Date of Birth :Nov 21,1916
Service No: 27373
Birth Place: Shahjahanpur, UP
Last Rank: Naik
Service Years: 1941 – 1948
UNIT: 1 Rajput (4 Guards)
Awards: Param Vir Chakra
Date of Martyrdom : Feb 6,1948
Naik Jadunath Singh was born on 21st Nov 1916 in Khajuri village of Shahjahanpur district in Uttar Pradesh. Son of a poor farmer Sri Birbal Singh Rathore and Smt Jamuna Kanwar, Naik Jadunath Singh was one of the eight siblings- seven boys and a girl. He did not have access to good school education and till class 4 , he attended the village school, simultaneously working in the fields or at home to contribute to the family. He was known in his village as a wrestling champion who would often take on the rogue elements of the village.
Naik Jadunath Singh was enrolled in the Rajput Regiment on 21 Nov 1941 at the Regimental center Fatehgarh. After completing his training he joined 1 Rajput and also took part in World War II, proving his mettle even then. After about 6 years of service, he was promoted to the rank of Lance Naik in July 1947. In Dec 1947, Naik Jadunath Singh’s unit, 1 Rajput was deployed in J & K to take part in the ongoing war with Pakistan after it had attacked Kashmir in Oct 1947.
Battle of Taindhar: 06 Feb 1948
On 28 Oct 1947, India officially declared that it would help J & K against the attack of Pakistan after Maharaja Hari Singh of Kashmir formally decided to merge with India. Pakistan made simultaneous attacks on many fronts and Taindhar was one such front in Naushera sector. It had great importance for the enemy as it could have paved the way for them to take over the control of Srinagar airfield. On 01 Feb 1948, India’s 50 Para brigade attacked Naushera and gained control over it. Pakistani soldiers suffered heavy casualties and had to retreat.
On 6th Feb 1948, the enemy began the attack on this sector by opening fire on the pickets of Taindhar ridge. The whole ridge and surrounding hills were under gunfire and mortar fire. Meanwhile, in the cover of darkness, the enemy made their way to the Indian pickets. The dawn of 6th Feb saw successive attacks by the enemy to capture the post.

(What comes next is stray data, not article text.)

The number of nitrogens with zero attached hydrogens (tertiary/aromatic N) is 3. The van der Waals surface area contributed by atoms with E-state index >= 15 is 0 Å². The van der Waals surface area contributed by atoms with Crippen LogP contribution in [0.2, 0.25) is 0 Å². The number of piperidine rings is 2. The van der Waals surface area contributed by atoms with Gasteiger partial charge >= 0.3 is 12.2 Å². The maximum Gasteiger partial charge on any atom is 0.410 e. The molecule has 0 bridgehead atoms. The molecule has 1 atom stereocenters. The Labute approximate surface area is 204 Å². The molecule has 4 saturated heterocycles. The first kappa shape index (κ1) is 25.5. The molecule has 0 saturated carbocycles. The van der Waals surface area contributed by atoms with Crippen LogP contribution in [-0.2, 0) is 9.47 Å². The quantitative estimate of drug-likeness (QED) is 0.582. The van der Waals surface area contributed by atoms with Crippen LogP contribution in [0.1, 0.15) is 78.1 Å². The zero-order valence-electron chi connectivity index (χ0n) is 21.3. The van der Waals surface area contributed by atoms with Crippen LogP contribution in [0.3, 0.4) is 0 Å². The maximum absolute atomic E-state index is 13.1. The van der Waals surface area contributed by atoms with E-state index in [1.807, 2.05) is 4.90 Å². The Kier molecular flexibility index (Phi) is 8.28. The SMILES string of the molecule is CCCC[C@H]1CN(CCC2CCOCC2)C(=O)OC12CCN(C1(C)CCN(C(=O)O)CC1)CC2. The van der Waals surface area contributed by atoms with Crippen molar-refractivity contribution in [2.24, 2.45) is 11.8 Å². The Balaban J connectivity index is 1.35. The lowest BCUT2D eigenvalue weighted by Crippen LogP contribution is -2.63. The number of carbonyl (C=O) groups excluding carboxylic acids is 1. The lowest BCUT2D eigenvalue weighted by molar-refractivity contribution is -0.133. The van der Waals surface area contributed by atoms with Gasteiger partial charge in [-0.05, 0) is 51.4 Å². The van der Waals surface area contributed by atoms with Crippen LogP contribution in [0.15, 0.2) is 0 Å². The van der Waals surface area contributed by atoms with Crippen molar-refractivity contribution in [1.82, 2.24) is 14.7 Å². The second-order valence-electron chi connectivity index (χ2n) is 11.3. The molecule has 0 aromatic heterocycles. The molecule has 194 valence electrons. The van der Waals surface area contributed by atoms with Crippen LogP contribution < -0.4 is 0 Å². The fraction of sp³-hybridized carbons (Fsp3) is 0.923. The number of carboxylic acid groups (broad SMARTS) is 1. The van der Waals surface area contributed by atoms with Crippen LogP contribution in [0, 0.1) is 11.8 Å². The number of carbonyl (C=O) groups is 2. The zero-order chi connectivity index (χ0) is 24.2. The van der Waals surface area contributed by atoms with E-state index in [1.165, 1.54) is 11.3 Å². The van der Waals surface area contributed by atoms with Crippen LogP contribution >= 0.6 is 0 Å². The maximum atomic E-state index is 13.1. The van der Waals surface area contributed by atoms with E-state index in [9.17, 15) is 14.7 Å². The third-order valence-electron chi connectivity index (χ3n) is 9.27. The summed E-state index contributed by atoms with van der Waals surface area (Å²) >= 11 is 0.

Naik Jadunath Singh, who commanded the picket No.2 displayed remarkable valor and profound leadership. With his small force, he managed to make the enemy retreat in confusion. In the attack, four of his men were injured, and he re-organized the forces for another attack. Despite being outnumbered and injured, his forces continued guarding their post. When his Bren-gunner was injured, he personally took over the Bren-gun. The enemy emerged for another attack, this time right on the walls of the post. But his offense was so strong that he turned what looked like defeat into a victory and saved the post a second time.
By this point, he had lost all the men of his post. The enemy launched a third attack to capture the post. Naik Jadunath Singh charged the enemy with his sten gun, despite being alone and wounded. The enemy, surprised by this daredevilry fled in disorder. During this exchange, two enemy bullets pierced his head and chest and Naik Jadunath Singh was martyred. At such a critical stage for Naushera, he saved his picket and was honoured with the nation’s highest gallantry award, “Param Vir Chakra” for his outstanding bravery, unyielding fighting spirit and self-sacrifice for the nation.